We “Grow” “Together”

For the last few months our theme at church has been “Together.” Whenever we choose a theme, we aim for our sermon series and at least most of our classes to have something to do with that theme. Let me show you what I mean.

         We started out the year preaching a series called “Together: The Letters of 1–3 John.” Although 1 John is really more like a sermon than a letter (for example, 1 John is not addressed to anyone in particular but 2-3 John are) all three books show the importance of the church living and working together. John was obviously concerned for his spiritual children to live harmoniously with one another when he wrote these, and the challenge for us is really no different. Are we going to walk in the light like Jesus was in the light and have fellowship with one another (1 John 1:7)? Do we confess our sins to God and to each other (1 John 1:9)? Do we say we are in the light but hate our brothers and sisters (1 John 2:9)? I could keep going, but you get the idea.

         I want to talk about that last one for just a second. I think as Christians we’ve set the bar unbelievably high on what it means to hate someone so that we never find ourselves guilty of it. “I don’t hate anyone,” we often hear – because we know hating people is wrong. We seem to think hating someone means holding up signs at rallies that say “God Hates So-and-So,” or things like this. But I think hatred is much more subtle than that. When we overlook suffering, especially the suffering of our own brothers and sisters, we certainly can’t call that “love,” but we’re hesitant to call it “hate,” too. There’s just one problem: indifference is as cruel as hatred, and neither has a place in the life of a believer. One of the things that dramatically set apart the early church from the surrounding culture was its radical care and concern it showed for others. Unwanted infants left on trash heaps (a regular occurrence for unwanted children in the ancient world since abortion was extraordinarily dangerous) were rescued by early Christians and adopted as their own children. Widows were provided for by the church’s offerings. The hungry were fed, the naked clothed, the sick and imprisoned were visited and cared for. The early church did all of these things and more, and would it surprise you to know an average congregation in the first century was about half the size of Nicholasville CoC? How will the world know we are Christians if not by our love? I’d rather be known for imitating Jesus and showing His love than for any sermon I preach, class I teach, or anything else.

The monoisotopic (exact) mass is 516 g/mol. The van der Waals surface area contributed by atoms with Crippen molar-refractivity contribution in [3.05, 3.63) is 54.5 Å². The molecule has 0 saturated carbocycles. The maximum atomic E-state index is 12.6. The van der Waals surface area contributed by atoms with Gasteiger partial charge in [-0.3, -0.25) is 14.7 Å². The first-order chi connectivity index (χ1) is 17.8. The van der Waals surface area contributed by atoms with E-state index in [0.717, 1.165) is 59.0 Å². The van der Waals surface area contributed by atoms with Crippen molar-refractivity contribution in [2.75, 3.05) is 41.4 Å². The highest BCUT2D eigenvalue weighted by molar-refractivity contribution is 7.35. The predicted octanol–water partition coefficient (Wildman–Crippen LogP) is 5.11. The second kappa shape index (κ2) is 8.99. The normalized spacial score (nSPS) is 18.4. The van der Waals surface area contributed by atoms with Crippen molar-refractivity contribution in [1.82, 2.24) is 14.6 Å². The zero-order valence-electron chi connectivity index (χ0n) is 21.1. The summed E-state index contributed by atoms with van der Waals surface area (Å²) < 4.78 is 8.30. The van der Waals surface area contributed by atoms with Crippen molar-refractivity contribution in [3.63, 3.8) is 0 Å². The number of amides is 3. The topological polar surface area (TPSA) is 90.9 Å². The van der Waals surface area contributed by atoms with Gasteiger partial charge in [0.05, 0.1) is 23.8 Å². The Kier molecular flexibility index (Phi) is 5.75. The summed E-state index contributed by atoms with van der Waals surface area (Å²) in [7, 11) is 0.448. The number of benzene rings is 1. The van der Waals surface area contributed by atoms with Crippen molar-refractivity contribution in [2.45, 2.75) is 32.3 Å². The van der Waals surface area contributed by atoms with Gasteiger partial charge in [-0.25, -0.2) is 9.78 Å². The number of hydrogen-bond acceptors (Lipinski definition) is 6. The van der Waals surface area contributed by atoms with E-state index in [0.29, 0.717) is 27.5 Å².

It is also no coincidence that our 2018 theme “Together” follows immediately after our 2017 theme “Grow.” Last year’s theme was intended to help us all grow spiritually, grow in our maturity in Christ. It’s tempting for us to think that just because we’ve been going to church all our lives we must be mature Christians. That’s like assuming someone who has been working at the same place for a long time must be awesome at their job, but we all know people whose work ethic makes us scratch our heads and we ask “How have they been here this long?” Simply attending worship and even Bible class doesn’t equal a mature Christian; it’s transformation into the likeness of Jesus that equals a mature Christian – and that simply doesn’t happen by accident.

         One way we grow spiritually is to be placed in situations which give us the opportunity to put into practice the kind of love Jesus demonstrated and calls us to show. A friend of mine described the process of training his son to use tools: if used improperly the tools can be dangerous, but with controlled exposure to danger the tools become instruments of good. Another way we grow is when we make real efforts to be with each other. Your experiences, your successes and failures, can be just as valuable to me as they are to you because as brothers and sisters in Christ you and I can learn from each other’s experiences. My suffering allows you the opportunity to bless me in the name of Jesus by encouraging me, or if need be, just sitting with me and mourning the great evil in this world and in our communities which make us long for Jesus’ return. God is creating a new family in Jesus, and as His family we “grow”together” – to put last year’s theme and this year’s theme together.